Seattle Cinerama

2100 4th Avenue,
Seattle, WA 98121

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9-19-13 Cinerama screen for 70mm film festival

Seattle’s Martin Cinerama opened in 1963 using the original Cinerama 3-strip projection technique. But with a shift underway towards 70mm projection, the theatre was altered just a few months later, although the enormous curved screen was kept. It had a capacity of 808 seats.

The 70mm Cinerama screenings lasted until 1969, when the theatre switched to more conventional 35mm projectors. Eventually Cineplex Odeon took over operations. By 1997, the theatre was struggling and developers swooped in with plans to repurpose the theatre.

Very quickly, Seattle Cinerama lovers began a grassroots effort to save the theatre. A year later, Paul Allen (of Microsoft fame), bought the theatre for $3 million. Soon after, he orchestrated an immense restoration project that enhanced the theatre’s appearance and returned it to its roots—showing films in the Cinerama format.

Re-opened in 1999, the Seattle Cinerama Theater is now one of only three operating Cinerama theatres in the world. This beautifully restored shrine to Cinerama is now one of the most technologically advanced movie theatres ever erected. In the Fall of 2014 it was closed for remodelling, reopening in November 2014 with a reduced seating capacity of 570.

After philanthropist Paul Allen’s death in 2018, in early-February 2020, it was closed for ‘refurbishment’ but in May 2020 it was announced that it would be closed for the “foreseeable future” and may not reopen, so the future of one of the world’s greatest single screen showcases is again uncertain.

On May 11, 2023 it was announced that the Seattle International Film Festival (SIFF) had taken over the building and it will be reopening in December 2023.

Contributed by Ross Melnick

Recent comments (view all 253 comments)

MSC77 on October 10, 2021 at 7:22 am

Here’s the link to a newly-published 70mm playdate chronology for the Seattle region which, of course, includes numerous mentions of the Cinerama Theater.

neeb on May 11, 2023 at 8:33 pm


SIFF Acquires Seattle Cinerama Theater
Thursday, May 11, 2023

SIFF logo and the Seattle Cinerama Theater

Huge news! We’ve acquired the Seattle Cinerama Theater from the estate of Paul G. Allen and will be reopening later this year. This acquisition adds to our current venue offerings: SIFF Film Center, SIFF Cinema Uptown, and SIFF Cinema Egyptian. We look forward to stewarding this historic venue for magical moviegoing experiences well into the future—with all of you.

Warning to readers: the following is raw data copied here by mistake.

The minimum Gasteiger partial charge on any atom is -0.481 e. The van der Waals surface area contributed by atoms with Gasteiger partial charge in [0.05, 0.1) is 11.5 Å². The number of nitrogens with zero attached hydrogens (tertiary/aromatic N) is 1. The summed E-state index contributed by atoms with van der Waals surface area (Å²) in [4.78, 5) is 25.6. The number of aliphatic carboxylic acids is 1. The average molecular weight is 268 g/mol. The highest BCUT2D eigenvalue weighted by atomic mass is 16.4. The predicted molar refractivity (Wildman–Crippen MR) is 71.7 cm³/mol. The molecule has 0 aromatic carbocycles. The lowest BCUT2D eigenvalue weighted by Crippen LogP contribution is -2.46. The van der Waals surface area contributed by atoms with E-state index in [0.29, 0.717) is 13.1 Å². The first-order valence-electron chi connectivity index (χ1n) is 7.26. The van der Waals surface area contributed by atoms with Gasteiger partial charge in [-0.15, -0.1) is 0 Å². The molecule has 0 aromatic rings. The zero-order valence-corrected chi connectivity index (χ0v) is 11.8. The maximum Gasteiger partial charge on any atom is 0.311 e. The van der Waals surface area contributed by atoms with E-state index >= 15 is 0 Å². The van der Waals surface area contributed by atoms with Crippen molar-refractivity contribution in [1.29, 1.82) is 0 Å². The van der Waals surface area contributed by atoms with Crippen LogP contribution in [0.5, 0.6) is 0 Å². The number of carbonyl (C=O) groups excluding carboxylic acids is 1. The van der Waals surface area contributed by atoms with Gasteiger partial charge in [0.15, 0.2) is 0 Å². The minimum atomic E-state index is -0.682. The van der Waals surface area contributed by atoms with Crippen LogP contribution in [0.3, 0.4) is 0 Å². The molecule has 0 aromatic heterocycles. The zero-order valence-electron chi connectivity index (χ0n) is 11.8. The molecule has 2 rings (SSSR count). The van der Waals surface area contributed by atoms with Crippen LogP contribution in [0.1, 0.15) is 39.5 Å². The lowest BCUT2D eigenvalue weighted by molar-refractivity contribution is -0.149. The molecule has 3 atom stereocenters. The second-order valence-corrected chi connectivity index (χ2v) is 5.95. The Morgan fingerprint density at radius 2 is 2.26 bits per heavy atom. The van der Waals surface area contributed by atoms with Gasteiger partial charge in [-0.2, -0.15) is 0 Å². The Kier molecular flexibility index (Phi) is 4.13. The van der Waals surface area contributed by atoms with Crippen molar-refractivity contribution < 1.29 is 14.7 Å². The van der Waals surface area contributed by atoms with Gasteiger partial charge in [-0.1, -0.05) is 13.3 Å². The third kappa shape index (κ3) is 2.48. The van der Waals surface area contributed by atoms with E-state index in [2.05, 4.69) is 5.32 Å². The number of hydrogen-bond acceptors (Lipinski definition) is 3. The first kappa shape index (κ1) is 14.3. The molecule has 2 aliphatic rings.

In the meantime, please enjoy the 49th Seattle International Film Festival in venues across Seattle now through May 21, followed by a week of select films streaming on the SIFF Channel May 22–28."

Mike Tiano
Mike Tiano on May 12, 2023 at 10:58 am

Thanks, Neeb! This is incredible news, and who better than SIFF to acquire it!

RussM on May 12, 2023 at 2:39 pm

That’s great news that the theater will finally be reopened. They said that the Cinerama name will be dropped, but I sure hope that they will retain the equipment to show 3 strip Cinerama films, as that is a bit of film history that deserves to be preserved.

Mike Tiano
Mike Tiano on May 12, 2023 at 5:50 pm

I wrote a couple of articles about the theater a few years ago. I may write a new one with the updates, and have other questions answered.

terrywade on May 13, 2023 at 6:11 pm

If they can’t use the Cinerama Theatre name they can change to SUPERAMA It will fit in the neon sign light. Go with a different color not red white and blue. I think the Cinerama Inc people will let them keep the name with a fee.

MSC77 on October 3, 2023 at 11:59 am

A new article has been published cataloging the 70mm presentations of “2001: A Space Odyssey.” The Seattle Cinerama gets several mentions in the piece.

BigScreen_com on November 21, 2023 at 9:27 am

The theater is reopening in December as the SIFF Cinema Downtown:

Seattle, WA: Former Seattle Cinerama Theatre Reopening in December as SIFF Cinema Downtown [Nov 21, 2023]

Redwards1 on November 21, 2023 at 9:29 pm

So what is the status of the Cinerama deep curved screen and projectors? I have seen both 70mm presentations combining the 3 Cinerama original 35mm reels on a single 70mm strip, and the 3 projector process itself at the Cinerama Dome in L.A. The big difference was actually the soundtrack transfer to 70mm which did not duplicate the awesome original that required 3 projectionists plus a separate sound operator. The L.A. Dome has a very steep projection angle from high up. Seattle had a better curved screen and 70mm projection location, hopefully both are intact. You cannot duplicate the Cinerama effect on a flat screen.

JackCoursey on November 22, 2023 at 5:51 am

Since the SIFF was unable to secure the rights to Cinerama, it is doubtful that they can use the 3 projector process. As for the curved screen, according to the former operators, it was a labor and time intensive process to install and could only be used with film (not digital) presentations. At best, Seattle can hope that the 70mm will be used as frequently as possible. The flat screen, to it’s credit, is immense and looks great in showing both film and digital.

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